ESRA 2017 Programme

Tuesday 18th July      Wednesday 19th July      Thursday 20th July      Friday 21th July     

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Wednesday 19th July, 09:00 - 10:30 Room: F2 102

Administrative Records for Survey Methodology 1

Chair Dr Asaph Young Chun (US Census Bureau )
Coordinator 1Professor Mike Larsen (George Washington University)
Coordinator 2Dr Ingegerd Jansson (Statistics Sweden)
Coordinator 3Dr Manfred Antoni ( Institute for Employment Research)
Coordinator 4Dr Daniel Fuss (Leibniz Institute for Educational Trajectories)
Coordinator 5Dr Corinna Kleinert (Leibniz Institute for Educational Trajectories)

Session Details


Incorporation of administrative records have long been regarded as a way of improving the quality and interpretability of surveys and censuses and of controlling the rising cost of surveys (Chun and Scheuren, 2011). The increasing number of linked datasets, such as Health and Retirement Study in the U.S., National Educational Panel Study in Germany, and Understanding Society in UK, are accompanied by growing empirical evidence about the selectivity of linked observations. The extent and pace of using administrative data varies from continent to continent and from country to country. This is partly due to differential concerns about privacy, confidentiality, and legal constraints, as well as variability in acceptance and implementation of advances in statistical techniques to control such concerns.

The primary goal is to control data quality and reduce total survey error. This session will feature papers that implement "total administrative records error" and “total linked data error” methods and provide case studies and best practices of using administrative data tied to the survey life cycle (Chun and Larsen, a forthcoming Wiley book). The session invites papers that discuss fundamental challenges and recent advancements involved in the collection and analysis of administrative records, integration with surveys, censuses, and auxiliary data. We also encourage submission of papers discussing institutional collaboration on linked data, sustainable data access, provision of auxiliary tools and user support. For example, papers in this session include, but are not limited to the following topics:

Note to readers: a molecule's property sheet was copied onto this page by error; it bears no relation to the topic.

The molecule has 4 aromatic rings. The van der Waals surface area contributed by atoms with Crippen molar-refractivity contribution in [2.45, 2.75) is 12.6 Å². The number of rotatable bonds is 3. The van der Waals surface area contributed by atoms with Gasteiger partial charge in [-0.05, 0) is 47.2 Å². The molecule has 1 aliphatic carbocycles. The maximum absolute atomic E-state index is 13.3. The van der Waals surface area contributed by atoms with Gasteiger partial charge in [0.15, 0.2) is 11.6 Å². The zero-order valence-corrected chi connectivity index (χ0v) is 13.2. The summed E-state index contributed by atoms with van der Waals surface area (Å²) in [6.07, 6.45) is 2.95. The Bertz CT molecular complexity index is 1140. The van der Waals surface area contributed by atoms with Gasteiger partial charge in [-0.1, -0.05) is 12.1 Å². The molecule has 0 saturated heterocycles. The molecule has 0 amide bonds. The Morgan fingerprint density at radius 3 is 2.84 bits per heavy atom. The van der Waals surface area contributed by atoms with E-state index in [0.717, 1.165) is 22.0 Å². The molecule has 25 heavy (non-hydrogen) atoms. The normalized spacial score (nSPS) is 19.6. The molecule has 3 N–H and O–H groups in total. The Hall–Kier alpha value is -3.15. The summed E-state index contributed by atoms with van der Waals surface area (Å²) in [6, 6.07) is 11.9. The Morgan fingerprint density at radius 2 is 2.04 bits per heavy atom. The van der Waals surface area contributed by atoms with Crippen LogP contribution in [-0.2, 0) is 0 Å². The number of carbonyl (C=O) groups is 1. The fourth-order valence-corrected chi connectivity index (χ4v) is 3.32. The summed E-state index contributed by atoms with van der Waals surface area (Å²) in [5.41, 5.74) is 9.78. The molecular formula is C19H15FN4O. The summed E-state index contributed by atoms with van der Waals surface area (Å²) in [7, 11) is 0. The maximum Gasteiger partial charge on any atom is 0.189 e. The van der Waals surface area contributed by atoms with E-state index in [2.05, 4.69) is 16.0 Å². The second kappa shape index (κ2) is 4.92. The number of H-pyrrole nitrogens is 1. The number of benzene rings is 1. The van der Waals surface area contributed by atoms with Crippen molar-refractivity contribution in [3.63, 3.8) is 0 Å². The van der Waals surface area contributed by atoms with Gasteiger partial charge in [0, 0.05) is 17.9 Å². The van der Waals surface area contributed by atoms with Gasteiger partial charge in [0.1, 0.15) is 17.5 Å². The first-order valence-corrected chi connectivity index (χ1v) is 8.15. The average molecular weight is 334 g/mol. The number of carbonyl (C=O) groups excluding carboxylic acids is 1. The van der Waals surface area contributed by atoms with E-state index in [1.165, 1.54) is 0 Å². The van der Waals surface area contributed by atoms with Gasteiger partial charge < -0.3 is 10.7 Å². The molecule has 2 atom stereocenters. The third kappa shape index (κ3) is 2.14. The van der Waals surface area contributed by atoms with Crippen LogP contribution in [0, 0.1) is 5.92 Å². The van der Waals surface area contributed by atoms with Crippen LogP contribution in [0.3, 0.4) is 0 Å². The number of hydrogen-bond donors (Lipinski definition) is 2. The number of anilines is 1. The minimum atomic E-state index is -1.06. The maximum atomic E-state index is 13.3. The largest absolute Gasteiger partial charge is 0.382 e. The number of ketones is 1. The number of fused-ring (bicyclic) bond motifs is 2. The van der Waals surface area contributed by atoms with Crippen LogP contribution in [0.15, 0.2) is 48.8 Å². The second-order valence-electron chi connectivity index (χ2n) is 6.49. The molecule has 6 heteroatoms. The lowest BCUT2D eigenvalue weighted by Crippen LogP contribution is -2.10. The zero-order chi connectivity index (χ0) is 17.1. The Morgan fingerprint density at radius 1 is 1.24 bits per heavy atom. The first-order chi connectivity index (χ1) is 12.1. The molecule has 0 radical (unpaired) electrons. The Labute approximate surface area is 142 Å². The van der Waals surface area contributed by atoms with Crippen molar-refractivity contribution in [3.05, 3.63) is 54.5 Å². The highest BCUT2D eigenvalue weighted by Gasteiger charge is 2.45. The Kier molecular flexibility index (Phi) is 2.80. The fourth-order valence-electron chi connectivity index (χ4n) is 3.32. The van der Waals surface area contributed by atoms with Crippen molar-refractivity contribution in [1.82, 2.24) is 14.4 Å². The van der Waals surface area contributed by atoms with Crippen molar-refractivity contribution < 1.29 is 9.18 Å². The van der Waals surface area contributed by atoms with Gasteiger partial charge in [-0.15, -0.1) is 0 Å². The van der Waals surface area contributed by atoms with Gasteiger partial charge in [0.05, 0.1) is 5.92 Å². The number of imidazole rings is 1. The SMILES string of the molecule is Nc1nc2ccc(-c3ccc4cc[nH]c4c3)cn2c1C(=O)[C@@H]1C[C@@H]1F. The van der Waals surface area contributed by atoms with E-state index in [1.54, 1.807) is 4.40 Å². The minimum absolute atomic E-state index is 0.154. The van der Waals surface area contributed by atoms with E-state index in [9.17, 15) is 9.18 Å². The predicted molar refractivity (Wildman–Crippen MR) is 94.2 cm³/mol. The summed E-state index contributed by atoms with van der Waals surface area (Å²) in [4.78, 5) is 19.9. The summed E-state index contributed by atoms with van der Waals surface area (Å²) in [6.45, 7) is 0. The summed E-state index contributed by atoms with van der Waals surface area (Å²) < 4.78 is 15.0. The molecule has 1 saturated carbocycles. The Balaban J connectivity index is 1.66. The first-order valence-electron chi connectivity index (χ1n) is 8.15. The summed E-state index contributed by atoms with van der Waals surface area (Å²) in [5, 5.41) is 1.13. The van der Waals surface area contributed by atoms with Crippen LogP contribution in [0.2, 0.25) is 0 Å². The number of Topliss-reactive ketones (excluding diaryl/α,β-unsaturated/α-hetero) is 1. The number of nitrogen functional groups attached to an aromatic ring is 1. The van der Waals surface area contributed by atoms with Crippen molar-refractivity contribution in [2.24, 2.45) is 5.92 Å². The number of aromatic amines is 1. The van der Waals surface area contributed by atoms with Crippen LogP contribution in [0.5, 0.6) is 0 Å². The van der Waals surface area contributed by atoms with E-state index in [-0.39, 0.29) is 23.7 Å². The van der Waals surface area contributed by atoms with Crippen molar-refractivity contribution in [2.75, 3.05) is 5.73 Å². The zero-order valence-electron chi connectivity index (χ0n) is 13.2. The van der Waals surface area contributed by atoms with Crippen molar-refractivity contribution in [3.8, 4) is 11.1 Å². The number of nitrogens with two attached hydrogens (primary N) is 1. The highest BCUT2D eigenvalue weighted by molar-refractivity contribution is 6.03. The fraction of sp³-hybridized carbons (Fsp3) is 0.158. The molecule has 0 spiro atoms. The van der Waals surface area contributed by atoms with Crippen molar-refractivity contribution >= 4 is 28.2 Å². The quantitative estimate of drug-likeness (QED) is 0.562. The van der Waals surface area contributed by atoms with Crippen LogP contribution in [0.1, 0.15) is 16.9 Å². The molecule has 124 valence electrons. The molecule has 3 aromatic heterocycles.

1.Innovative use of administrative data in household surveys and censuses to improve the survey frame, reduce nonresponse follow-up, and assess coverage error.

2.Quality evaluations of administrative data and quality metrics for linked data

3.Recent advancements in processing and linking administrative data with survey data (one-to-one) and with multiple sources of data (one-to-many).

4.Recent methods of disclosure limitation and confidentiality protection in linked data, including linkages with geographical information.

5.Bayesian approaches to using administrative data in surveys, censuses, small area estimation, and nonresponse control.

6.Implementation of new tools that facilitate the use of linked data by simplifying complex data structures or handling inconsistent information in life-course data

7.Strategies for developing and maintaining a user-friendly infrastructure for the analysis and dissemination of linked data and solutions for collaboration

8.Applications that transform administrative data into information that is useful and relevant to policymaking in public health, economics, science and education.

Paper Details

1. Evaluation of the Quality of Administrative Data Used in the Dutch Virtual Census
Mr Eric Schulte Nordholt (Project leader of the Census)
Dr Piet Daas (Senior methodologist)
Dr Martijn Tennekes (Methodologist)
Dr Saskia Ossen (Project leader at the division Data collection)

Since the last census based on a complete enumeration was held in 1971, the willingness of the population in the Netherlands to participate has decreased tremendously. Statistics Netherlands found an alternative in a Virtual Census, by using available registers and surveys as alternative data sources. Advantages of a Virtual Census are that it is cheaper and more socially acceptable. The combined use of registers and surveys for composing a census, however, also leads to several methodological challenges. One of them is determining the effect of the quality of the sources. For registers, for instance, the collection and maintenance is beyond the control of the statistical institute. It is therefore important that these institutes are able to determine the quality of the sources used. Insight into the quality of the sources used enables a well thought-out comparison between comparable information in various sources.